The Unholy Trinity of Villainy

Photo by Gabriel on Unsplash

“And thus I clothe my naked villany With odd old ends stol’n out of holy writ, And seem a saint, when most I play the devil.”- King Richard III (I, iii, 336–338)

With characters like Edmund from King Lear, Aaron the Moor from Titus Andronicus, and Don Jon from Much Ado About Nothing, William Shakespeare’s villains are some of his most memorable characters. Arguably the likes of Hamlet, Shylock, and Richard II could also fall in the rank of villain, depending on how you read the play, however, when the Bard needed a big bad he knew how to deliver.

Richard III

“Was ever woman in this humour woo’d? Was ever woman in this humour won? I’ll have her; — but I will not keep her long.” — Richard III

In one of his earliest attempts at drama Shakespeare lays the foundation for all his villians to come with Richard III. From the opening line we are alerted to the hunchback’s intent and are forced to witness how his deceits play out. He delights in his deciets and is unabashed in his quest for power.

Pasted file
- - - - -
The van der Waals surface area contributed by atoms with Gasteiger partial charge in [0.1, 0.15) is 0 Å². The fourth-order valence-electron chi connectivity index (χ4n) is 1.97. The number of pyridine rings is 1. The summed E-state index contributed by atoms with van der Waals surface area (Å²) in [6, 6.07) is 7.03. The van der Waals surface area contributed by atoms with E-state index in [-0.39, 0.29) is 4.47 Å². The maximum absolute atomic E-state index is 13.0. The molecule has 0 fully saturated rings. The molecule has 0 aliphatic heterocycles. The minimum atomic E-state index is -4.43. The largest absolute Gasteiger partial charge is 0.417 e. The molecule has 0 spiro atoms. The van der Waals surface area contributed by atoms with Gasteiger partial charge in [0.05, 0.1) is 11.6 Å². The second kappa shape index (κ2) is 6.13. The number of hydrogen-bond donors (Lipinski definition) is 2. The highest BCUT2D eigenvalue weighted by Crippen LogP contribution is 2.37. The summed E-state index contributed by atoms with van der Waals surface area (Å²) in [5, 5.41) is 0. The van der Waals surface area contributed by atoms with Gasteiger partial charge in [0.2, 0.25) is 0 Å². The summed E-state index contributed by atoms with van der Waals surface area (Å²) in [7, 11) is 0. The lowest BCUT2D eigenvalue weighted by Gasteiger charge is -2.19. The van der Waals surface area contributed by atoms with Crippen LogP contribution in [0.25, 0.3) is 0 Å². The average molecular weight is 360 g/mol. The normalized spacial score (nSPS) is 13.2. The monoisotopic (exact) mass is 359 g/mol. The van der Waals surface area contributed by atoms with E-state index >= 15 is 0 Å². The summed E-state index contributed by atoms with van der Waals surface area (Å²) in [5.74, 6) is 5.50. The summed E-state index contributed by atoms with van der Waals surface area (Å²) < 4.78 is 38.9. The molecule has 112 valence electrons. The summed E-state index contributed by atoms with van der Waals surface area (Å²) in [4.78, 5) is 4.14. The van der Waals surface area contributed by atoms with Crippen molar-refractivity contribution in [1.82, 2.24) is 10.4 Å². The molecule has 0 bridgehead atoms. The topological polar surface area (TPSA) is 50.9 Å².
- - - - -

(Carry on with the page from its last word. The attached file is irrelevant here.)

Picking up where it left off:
“I am determined to prove a villain and hate the idle pleasures of these days.” — Richard III

Like Iago, Richard is likeable despite all his flaws. He is endearing, charming, eloquent, logical, and sympathetic at times, thus making him all the more enraging. Through it all, we watch as he locks his brother in the Tower, seduces the widow of a man he murdered, and beheads his nephews in order to sustain his reign. By the end of the play, a long one at that coming in just behind Hamlet, everyone, including the audience, has turned on Richard and we long to see his death.

“A horse, a horse, my kingdom for a horse!” — Richard III


“Stars, hide your fires! Let not light see my black and deep desires.” — Macbeth

We all read Macbeth in high school. Odds are an English teacher tried to connect it’s darker themes of witchcraft and the occult to your youthful, black heart. When it comes to modern themes of horror this play has it all: war, violence, blood, magic, witches, a Satan and Seyton, good and evil, innocence, sleep walking, ghosts, madness, and the worst case of OCD ever seen on stage.


“I am not what I am.” — Iago

Were the play not about the Moor of Venice, it would be called Iago. Othello’’s lieutenant orchestrates the most horrendous act of treachery in the English language. A master manipulator, Iago twists the entire cast around his finger and turns the audience into his cohorts.

How Now Am I the Villain?

Often, the thing that Shakespeare gives us that was so different from the likes of Marlowe or any of his other contemporaries was sympathy. Macbeth suffers. He feels guilty and battles his conscious, and while Richard and Iago seemingly lack empathy, they do make us complicit in their villainy.



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Brock Vickers

Brock Vickers

I am an actor and writer who loves creating content and telling stories.